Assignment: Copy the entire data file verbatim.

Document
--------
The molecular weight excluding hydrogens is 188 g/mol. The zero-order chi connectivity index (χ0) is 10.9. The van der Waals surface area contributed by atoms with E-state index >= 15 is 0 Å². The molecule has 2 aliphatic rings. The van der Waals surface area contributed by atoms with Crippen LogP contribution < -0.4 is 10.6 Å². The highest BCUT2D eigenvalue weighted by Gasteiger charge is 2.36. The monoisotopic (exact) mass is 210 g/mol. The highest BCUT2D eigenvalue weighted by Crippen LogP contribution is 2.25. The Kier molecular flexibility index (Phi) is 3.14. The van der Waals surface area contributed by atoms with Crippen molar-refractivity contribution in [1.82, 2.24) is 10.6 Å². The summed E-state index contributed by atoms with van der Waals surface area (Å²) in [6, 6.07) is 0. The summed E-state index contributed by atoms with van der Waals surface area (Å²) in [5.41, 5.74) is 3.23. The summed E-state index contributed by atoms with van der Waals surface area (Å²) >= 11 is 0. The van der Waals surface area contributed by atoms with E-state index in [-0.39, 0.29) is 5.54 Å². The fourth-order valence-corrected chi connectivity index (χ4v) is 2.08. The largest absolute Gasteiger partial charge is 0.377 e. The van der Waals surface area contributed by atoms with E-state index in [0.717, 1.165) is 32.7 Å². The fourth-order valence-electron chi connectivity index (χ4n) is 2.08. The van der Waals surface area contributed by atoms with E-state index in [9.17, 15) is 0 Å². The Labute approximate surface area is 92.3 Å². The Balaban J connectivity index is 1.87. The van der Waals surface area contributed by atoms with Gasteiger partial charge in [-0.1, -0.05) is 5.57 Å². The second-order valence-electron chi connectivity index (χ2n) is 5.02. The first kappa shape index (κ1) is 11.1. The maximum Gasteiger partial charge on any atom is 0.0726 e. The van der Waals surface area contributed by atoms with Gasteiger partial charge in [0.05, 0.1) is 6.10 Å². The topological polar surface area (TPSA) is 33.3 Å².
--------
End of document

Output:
The molecular weight excluding hydrogens is 188 g/mol. The zero-order chi connectivity index (χ0) is 10.9. The van der Waals surface area contributed by atoms with E-state index >= 15 is 0 Å². The molecule has 2 aliphatic rings. The van der Waals surface area contributed by atoms with Crippen LogP contribution < -0.4 is 10.6 Å². The highest BCUT2D eigenvalue weighted by Gasteiger charge is 2.36. The monoisotopic (exact) mass is 210 g/mol. The highest BCUT2D eigenvalue weighted by Crippen LogP contribution is 2.25. The Kier molecular flexibility index (Phi) is 3.14. The van der Waals surface area contributed by atoms with Crippen molar-refractivity contribution in [1.82, 2.24) is 10.6 Å². The summed E-state index contributed by atoms with van der Waals surface area (Å²) in [6, 6.07) is 0. The summed E-state index contributed by atoms with van der Waals surface area (Å²) in [5.41, 5.74) is 3.23. The summed E-state index contributed by atoms with van der Waals surface area (Å²) >= 11 is 0. The van der Waals surface area contributed by atoms with E-state index in [-0.39, 0.29) is 5.54 Å². The fourth-order valence-corrected chi connectivity index (χ4v) is 2.08. The largest absolute Gasteiger partial charge is 0.377 e. The van der Waals surface area contributed by atoms with E-state index in [0.717, 1.165) is 32.7 Å². The fourth-order valence-electron chi connectivity index (χ4n) is 2.08. The van der Waals surface area contributed by atoms with E-state index in [9.17, 15) is 0 Å². The Labute approximate surface area is 92.3 Å². The Balaban J connectivity index is 1.87. The van der Waals surface area contributed by atoms with Gasteiger partial charge in [-0.1, -0.05) is 5.57 Å². The second-order valence-electron chi connectivity index (χ2n) is 5.02. The first kappa shape index (κ1) is 11.1. The maximum Gasteiger partial charge on any atom is 0.0726 e. The van der Waals surface area contributed by atoms with Gasteiger partial charge in [0.05, 0.1) is 6.10 Å². The topological polar surface area (TPSA) is 33.3 Å².